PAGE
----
xlogin*geometry: 300x250-0-0

Save the file and restart the x server as you did after changing the background image. Your login box should now fit snugly into the lower-right corner of the display, revealing more of your background image.

Now we can change the colors. There are five resources relating to color in the above table. First, change the default foreground and background colors for the box using the xlogin*foreground and .background settings. Let's make it black on blue:

xlogin*foreground: black
xlogin*background: steelblue

Save and restart the X server to make sure your changes have taken effect. The greeting and login prompt did not change color, because you haven't changed them yet. You must specify each individual color you want to change. The .greetColor setting is the greeting that is displayed at the top of the box. .promptColor is the login: and password: prompt color, as well as the text you enter for your user name. .failColor is used for when the user name or password entered is invalid.

Try out these settings:

xlogin*foreground:  black
xlogin*background: steelblue
xlogin*greetColor: white
xlogin*promptColor: grey
xlogin*failColor: red

Not a terribly inspiring color scheme, but better than black on white. Play around with it until you find the colors you like.

Changing the xlogin Fonts

The resources that control the four fonts we want to change are:

Fonts under X are difficult to deal with. They have an abundance of options and modifiers, most of which are never used. The xfontsel program can make font selection much easier. Just browse through the fonts, selecting the font style, size and attributes you want. Then click on the select button and paste the font string into the Xresources file using your middle mouse button, or both mouse buttons at once if you have a two-button mouse. Add these lines to your Xresources file:


Experiment with the different fonts and sizes until you find something you like.

Changing the xlogin Prompts

You can also specify the text that is displayed for each of the four prompts associated with the xlogin widget. .greeting can be set to CLIENTHOST and will display the full host name of the system it is running on. The .namePrompt value is displayed to ask for the user name, .passwdPrompt asks for the password, and .fail is displayed when an unsuccessful login occurs. For example:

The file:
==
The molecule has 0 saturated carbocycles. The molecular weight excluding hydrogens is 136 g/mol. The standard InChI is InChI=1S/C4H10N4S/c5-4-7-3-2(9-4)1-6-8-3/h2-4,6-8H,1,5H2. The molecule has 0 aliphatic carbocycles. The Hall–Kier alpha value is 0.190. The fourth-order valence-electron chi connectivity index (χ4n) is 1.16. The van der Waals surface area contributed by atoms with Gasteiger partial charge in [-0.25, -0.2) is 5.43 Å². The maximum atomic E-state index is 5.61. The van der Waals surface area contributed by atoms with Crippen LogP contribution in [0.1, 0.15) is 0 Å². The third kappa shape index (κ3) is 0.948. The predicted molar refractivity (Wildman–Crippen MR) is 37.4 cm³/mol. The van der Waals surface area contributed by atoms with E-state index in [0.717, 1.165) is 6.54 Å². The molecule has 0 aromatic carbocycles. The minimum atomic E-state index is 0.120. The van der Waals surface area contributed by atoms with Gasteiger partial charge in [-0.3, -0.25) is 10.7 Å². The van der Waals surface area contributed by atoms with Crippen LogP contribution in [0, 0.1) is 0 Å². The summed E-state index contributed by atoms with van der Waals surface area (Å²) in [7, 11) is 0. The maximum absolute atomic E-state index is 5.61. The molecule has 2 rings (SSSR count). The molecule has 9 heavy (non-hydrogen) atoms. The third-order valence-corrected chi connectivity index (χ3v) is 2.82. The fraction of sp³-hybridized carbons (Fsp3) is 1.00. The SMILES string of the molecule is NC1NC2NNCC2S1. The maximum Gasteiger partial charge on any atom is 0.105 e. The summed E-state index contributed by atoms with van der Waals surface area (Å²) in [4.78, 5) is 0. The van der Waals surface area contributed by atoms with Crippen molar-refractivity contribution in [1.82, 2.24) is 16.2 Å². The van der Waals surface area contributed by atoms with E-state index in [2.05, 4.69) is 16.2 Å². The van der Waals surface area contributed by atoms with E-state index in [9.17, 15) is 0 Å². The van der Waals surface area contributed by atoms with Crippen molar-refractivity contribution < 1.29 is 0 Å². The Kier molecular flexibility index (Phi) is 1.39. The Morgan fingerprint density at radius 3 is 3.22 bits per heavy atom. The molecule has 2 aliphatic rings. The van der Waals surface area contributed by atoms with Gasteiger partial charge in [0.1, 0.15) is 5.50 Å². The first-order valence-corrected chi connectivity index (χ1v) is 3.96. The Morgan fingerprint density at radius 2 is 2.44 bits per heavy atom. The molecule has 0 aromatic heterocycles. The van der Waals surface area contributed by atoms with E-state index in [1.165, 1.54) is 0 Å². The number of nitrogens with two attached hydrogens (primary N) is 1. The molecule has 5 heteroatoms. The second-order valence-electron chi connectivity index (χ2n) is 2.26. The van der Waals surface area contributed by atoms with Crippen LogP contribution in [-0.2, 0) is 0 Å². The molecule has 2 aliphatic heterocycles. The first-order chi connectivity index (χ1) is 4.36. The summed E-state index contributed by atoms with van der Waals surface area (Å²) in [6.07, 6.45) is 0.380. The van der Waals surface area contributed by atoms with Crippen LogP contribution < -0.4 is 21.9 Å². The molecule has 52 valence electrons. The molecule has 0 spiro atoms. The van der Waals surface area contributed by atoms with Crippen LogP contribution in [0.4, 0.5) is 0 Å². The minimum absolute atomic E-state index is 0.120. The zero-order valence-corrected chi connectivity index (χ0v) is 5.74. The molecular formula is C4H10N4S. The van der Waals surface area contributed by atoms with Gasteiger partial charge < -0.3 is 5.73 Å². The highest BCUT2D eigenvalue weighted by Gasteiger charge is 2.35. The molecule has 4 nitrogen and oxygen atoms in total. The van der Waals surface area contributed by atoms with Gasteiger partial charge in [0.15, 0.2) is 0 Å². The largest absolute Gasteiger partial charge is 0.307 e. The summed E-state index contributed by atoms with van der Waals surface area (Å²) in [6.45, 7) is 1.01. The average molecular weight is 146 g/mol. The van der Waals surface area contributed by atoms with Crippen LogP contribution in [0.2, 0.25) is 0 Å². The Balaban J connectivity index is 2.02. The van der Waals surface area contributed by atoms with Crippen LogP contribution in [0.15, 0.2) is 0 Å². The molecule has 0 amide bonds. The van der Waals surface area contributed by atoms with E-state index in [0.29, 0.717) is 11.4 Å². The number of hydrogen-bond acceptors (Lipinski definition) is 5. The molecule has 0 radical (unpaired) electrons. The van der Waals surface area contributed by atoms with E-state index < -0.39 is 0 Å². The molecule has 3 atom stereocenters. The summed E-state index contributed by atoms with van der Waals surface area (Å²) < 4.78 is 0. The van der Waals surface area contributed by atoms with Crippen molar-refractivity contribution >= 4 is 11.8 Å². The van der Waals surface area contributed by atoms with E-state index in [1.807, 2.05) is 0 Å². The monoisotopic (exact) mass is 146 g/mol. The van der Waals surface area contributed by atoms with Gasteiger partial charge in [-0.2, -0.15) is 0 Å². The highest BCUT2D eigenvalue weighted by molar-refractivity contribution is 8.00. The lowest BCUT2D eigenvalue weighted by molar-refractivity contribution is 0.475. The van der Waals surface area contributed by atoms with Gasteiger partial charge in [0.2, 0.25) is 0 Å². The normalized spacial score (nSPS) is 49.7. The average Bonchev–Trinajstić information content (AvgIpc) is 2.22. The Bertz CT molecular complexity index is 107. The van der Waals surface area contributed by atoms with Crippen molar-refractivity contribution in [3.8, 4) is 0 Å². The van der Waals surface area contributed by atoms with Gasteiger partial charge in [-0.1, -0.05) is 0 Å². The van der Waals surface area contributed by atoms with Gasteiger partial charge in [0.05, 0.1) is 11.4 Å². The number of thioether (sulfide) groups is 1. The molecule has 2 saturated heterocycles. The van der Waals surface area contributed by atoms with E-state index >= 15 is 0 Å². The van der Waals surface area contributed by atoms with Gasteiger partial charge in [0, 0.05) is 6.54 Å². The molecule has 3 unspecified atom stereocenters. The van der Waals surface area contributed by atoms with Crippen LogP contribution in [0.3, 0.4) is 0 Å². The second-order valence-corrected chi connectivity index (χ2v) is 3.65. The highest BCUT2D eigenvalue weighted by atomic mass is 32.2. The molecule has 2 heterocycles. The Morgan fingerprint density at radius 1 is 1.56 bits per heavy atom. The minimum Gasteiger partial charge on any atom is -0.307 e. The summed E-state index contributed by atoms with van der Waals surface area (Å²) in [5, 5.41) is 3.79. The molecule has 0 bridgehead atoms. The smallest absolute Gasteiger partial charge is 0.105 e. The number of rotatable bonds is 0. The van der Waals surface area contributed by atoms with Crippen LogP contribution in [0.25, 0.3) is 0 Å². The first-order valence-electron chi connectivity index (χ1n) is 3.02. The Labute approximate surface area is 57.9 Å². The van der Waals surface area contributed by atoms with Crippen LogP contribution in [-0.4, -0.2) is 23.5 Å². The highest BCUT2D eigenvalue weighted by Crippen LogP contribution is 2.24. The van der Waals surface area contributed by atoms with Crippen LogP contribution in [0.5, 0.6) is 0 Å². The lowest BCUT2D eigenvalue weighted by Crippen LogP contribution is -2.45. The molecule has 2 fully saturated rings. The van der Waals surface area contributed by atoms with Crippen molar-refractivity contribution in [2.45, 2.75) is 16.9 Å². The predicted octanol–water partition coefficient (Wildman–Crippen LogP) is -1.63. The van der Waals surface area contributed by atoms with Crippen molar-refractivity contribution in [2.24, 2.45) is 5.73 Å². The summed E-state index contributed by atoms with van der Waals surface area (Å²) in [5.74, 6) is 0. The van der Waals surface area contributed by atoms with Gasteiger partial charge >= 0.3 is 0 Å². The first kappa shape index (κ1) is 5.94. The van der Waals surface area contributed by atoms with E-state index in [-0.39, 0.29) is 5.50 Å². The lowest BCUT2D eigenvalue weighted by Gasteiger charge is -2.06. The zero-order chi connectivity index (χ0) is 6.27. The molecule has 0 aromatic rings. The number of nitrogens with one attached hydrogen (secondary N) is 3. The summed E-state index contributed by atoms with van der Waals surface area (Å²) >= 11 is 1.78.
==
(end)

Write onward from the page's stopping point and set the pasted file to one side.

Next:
xlogin*greeting:         Welcome!
xlogin*namePrompt: Name:\040
xlogin*passwdPrompt: Password:
xlogin*fail: !WRONG!

Add a Clock to Your XDM Screen

X distributions usually include the xclock program which can display a nifty looking analog clock. Add it to your XDM screen by inserting this line in your Xsetup file:

xclock -hl white
-hd white -bg black -fg white\ -geometry 100x100+0+0 &

This will display an analog clock of moderate size in the upper-left corner of the screen. The clock may stay running, even after a user has logged in.

Well, that's about it for the basic customization of XDM. There are many things to play with, and hopefully I have given you a good framework with which to begin experimenting. No two users have the same tastes, so it may take some time before you finally get the look and feel you want.

Login manager:
/etc/sysconfig/displaymanager and change


VNC Server/Client Quickstart

VNC Server Quickstart Instructions
I performed this on Red Hat Advanced Server 2.1 and Fedora Core 1 and 2. It should work on Red Hat 7.3, 8,9 and Enterprise 3.

Note: I would only recommend using VNC between hosts behind a firewalled environment. Passwords are transmitted in clear text.
If you simply must use VNC to use a GUI remotely outside of a firewall I would recommend connecting via SSHv2 to the VNC Server, then initiating VNC inside the SSH Tunnel.

On VNC Server machine with vnc-server installed
1)Type vncserver -geometry 800x600 (or whatever resolution you prefer)
2) There will be a session number displayed .This will create a .vnc directory in your home directory. (/home/yourself/.vnc)
3) Type cd /home/yourself/.vnc
4)Type ls -alc
-You should see a script called xstartup
5)Type vi xstartup or use whatever text editor you prefer
-This is where we will setup your vnc session to use your window manager of choice
-Find the section where it says twm & and replace it with your choice. I know there are more, but these seem to be the most popular ones. Don't include what I have in the parenthesis
-startkde & (used for the KDE window manager)
-exec gnome-session & (used for the Gnome window manager)
-startxfce4 & (used for the XFCE4 window manager, my favorite choice)

6)Now type vncserver -kill:1 (1 is our session number)
-This stops the VNC Server so that the xstartup script we just edited can be re-read when we restart the server
7)Type vncserver (to start the session back up)
8)Type ps ax | grep vnc (check if your session is up and running)

Let's connect to the VNC Server!

From a Linux Box with the vncviewer package installed
1)Type vncviewer hostname or IP address:1 (1 meaning whatever session number you chose)
2)Enter your Linux local account password assigned on VNC Server machine

From a Windows Box with TightVnc or RealVnc client installed
1)Start your VNC client and type the VNC Server hostname or IP address:1 (1 meaning whatever session number you chose)
From a Java Enabled Browser on any platform (not the best but it works)
1)Type http://IP address of VNC Server:580x (x will indicate session number)
ex.. ( for session 1)
ex.. ( for session 2)
1)I keep getting new session numbers every time I type vncserver. I just want session 1 running